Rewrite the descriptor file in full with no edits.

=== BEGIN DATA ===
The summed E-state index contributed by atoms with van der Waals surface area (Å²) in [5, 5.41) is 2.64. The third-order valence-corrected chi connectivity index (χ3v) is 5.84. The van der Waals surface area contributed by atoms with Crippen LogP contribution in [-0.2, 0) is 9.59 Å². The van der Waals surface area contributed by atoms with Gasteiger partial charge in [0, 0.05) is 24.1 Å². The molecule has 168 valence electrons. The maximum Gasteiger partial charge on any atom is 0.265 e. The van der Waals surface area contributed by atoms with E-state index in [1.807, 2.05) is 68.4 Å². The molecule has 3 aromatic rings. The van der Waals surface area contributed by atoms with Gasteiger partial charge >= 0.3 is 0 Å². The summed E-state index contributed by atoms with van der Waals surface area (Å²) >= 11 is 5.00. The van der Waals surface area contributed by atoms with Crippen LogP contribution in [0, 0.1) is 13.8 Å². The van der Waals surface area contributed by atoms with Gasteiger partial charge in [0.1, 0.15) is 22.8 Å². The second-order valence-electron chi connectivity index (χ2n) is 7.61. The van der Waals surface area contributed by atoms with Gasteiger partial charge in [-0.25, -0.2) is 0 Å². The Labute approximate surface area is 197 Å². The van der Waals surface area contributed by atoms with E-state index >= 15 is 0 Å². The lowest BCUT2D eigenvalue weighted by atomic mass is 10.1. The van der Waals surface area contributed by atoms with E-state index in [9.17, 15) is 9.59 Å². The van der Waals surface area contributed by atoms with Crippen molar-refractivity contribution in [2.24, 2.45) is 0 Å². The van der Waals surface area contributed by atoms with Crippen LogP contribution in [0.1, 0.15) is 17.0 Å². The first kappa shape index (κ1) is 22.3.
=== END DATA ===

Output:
The summed E-state index contributed by atoms with van der Waals surface area (Å²) in [5, 5.41) is 2.64. The third-order valence-corrected chi connectivity index (χ3v) is 5.84. The van der Waals surface area contributed by atoms with Crippen LogP contribution in [-0.2, 0) is 9.59 Å². The van der Waals surface area contributed by atoms with Gasteiger partial charge in [0, 0.05) is 24.1 Å². The molecule has 168 valence electrons. The maximum Gasteiger partial charge on any atom is 0.265 e. The van der Waals surface area contributed by atoms with E-state index in [1.807, 2.05) is 68.4 Å². The molecule has 3 aromatic rings. The van der Waals surface area contributed by atoms with Gasteiger partial charge >= 0.3 is 0 Å². The summed E-state index contributed by atoms with van der Waals surface area (Å²) >= 11 is 5.00. The van der Waals surface area contributed by atoms with Crippen LogP contribution in [0, 0.1) is 13.8 Å². The van der Waals surface area contributed by atoms with Gasteiger partial charge in [0.1, 0.15) is 22.8 Å². The second-order valence-electron chi connectivity index (χ2n) is 7.61. The van der Waals surface area contributed by atoms with Gasteiger partial charge in [-0.25, -0.2) is 0 Å². The Labute approximate surface area is 197 Å². The van der Waals surface area contributed by atoms with E-state index >= 15 is 0 Å². The lowest BCUT2D eigenvalue weighted by atomic mass is 10.1. The van der Waals surface area contributed by atoms with E-state index in [9.17, 15) is 9.59 Å². The van der Waals surface area contributed by atoms with Crippen molar-refractivity contribution in [2.24, 2.45) is 0 Å². The van der Waals surface area contributed by atoms with Crippen LogP contribution in [0.1, 0.15) is 17.0 Å². The first kappa shape index (κ1) is 22.3.